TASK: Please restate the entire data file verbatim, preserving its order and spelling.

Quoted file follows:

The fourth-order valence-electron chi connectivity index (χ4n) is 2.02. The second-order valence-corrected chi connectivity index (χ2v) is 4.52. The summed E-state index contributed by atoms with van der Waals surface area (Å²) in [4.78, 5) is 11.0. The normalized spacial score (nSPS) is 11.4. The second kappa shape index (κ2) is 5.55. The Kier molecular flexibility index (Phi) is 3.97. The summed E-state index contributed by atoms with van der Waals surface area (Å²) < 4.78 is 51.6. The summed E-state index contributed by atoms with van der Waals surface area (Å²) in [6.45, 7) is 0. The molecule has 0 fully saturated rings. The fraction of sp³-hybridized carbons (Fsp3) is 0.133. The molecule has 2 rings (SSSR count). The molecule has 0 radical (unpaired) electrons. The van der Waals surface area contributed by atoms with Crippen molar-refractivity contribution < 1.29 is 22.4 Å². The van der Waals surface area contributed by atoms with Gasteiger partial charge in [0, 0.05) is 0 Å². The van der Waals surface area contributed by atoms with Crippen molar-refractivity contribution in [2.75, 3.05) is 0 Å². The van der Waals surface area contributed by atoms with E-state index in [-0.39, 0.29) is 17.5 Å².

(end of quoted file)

The fourth-order valence-electron chi connectivity index (χ4n) is 2.02. The second-order valence-corrected chi connectivity index (χ2v) is 4.52. The summed E-state index contributed by atoms with van der Waals surface area (Å²) in [4.78, 5) is 11.0. The normalized spacial score (nSPS) is 11.4. The second kappa shape index (κ2) is 5.55. The Kier molecular flexibility index (Phi) is 3.97. The summed E-state index contributed by atoms with van der Waals surface area (Å²) < 4.78 is 51.6. The summed E-state index contributed by atoms with van der Waals surface area (Å²) in [6.45, 7) is 0. The molecule has 0 fully saturated rings. The fraction of sp³-hybridized carbons (Fsp3) is 0.133. The molecule has 2 rings (SSSR count). The molecule has 0 radical (unpaired) electrons. The van der Waals surface area contributed by atoms with Crippen molar-refractivity contribution < 1.29 is 22.4 Å². The van der Waals surface area contributed by atoms with Gasteiger partial charge in [0, 0.05) is 0 Å². The van der Waals surface area contributed by atoms with Crippen molar-refractivity contribution in [2.75, 3.05) is 0 Å². The van der Waals surface area contributed by atoms with E-state index in [-0.39, 0.29) is 17.5 Å².